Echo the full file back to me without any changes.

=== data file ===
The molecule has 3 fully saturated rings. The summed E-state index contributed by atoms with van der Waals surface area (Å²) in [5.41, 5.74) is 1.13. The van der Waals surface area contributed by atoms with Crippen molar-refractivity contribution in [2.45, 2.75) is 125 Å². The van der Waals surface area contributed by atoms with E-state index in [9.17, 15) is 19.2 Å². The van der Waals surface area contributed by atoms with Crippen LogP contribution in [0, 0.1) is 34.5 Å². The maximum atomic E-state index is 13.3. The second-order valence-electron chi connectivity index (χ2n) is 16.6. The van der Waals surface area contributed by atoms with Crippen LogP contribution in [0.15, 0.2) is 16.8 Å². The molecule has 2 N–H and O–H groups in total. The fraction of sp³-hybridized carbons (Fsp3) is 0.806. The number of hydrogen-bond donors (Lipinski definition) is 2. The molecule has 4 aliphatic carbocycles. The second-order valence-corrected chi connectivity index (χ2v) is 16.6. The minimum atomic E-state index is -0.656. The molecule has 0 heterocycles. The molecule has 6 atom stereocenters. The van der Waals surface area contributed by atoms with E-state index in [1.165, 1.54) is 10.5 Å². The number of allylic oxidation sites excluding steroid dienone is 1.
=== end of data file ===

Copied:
The molecule has 3 fully saturated rings. The summed E-state index contributed by atoms with van der Waals surface area (Å²) in [5.41, 5.74) is 1.13. The van der Waals surface area contributed by atoms with Crippen molar-refractivity contribution in [2.45, 2.75) is 125 Å². The van der Waals surface area contributed by atoms with E-state index in [9.17, 15) is 19.2 Å². The van der Waals surface area contributed by atoms with Crippen LogP contribution in [0, 0.1) is 34.5 Å². The maximum atomic E-state index is 13.3. The second-order valence-electron chi connectivity index (χ2n) is 16.6. The van der Waals surface area contributed by atoms with Crippen LogP contribution in [0.15, 0.2) is 16.8 Å². The molecule has 2 N–H and O–H groups in total. The fraction of sp³-hybridized carbons (Fsp3) is 0.806. The number of hydrogen-bond donors (Lipinski definition) is 2. The molecule has 4 aliphatic carbocycles. The second-order valence-corrected chi connectivity index (χ2v) is 16.6. The minimum atomic E-state index is -0.656. The molecule has 0 heterocycles. The molecule has 6 atom stereocenters. The van der Waals surface area contributed by atoms with E-state index in [1.165, 1.54) is 10.5 Å². The number of allylic oxidation sites excluding steroid dienone is 1.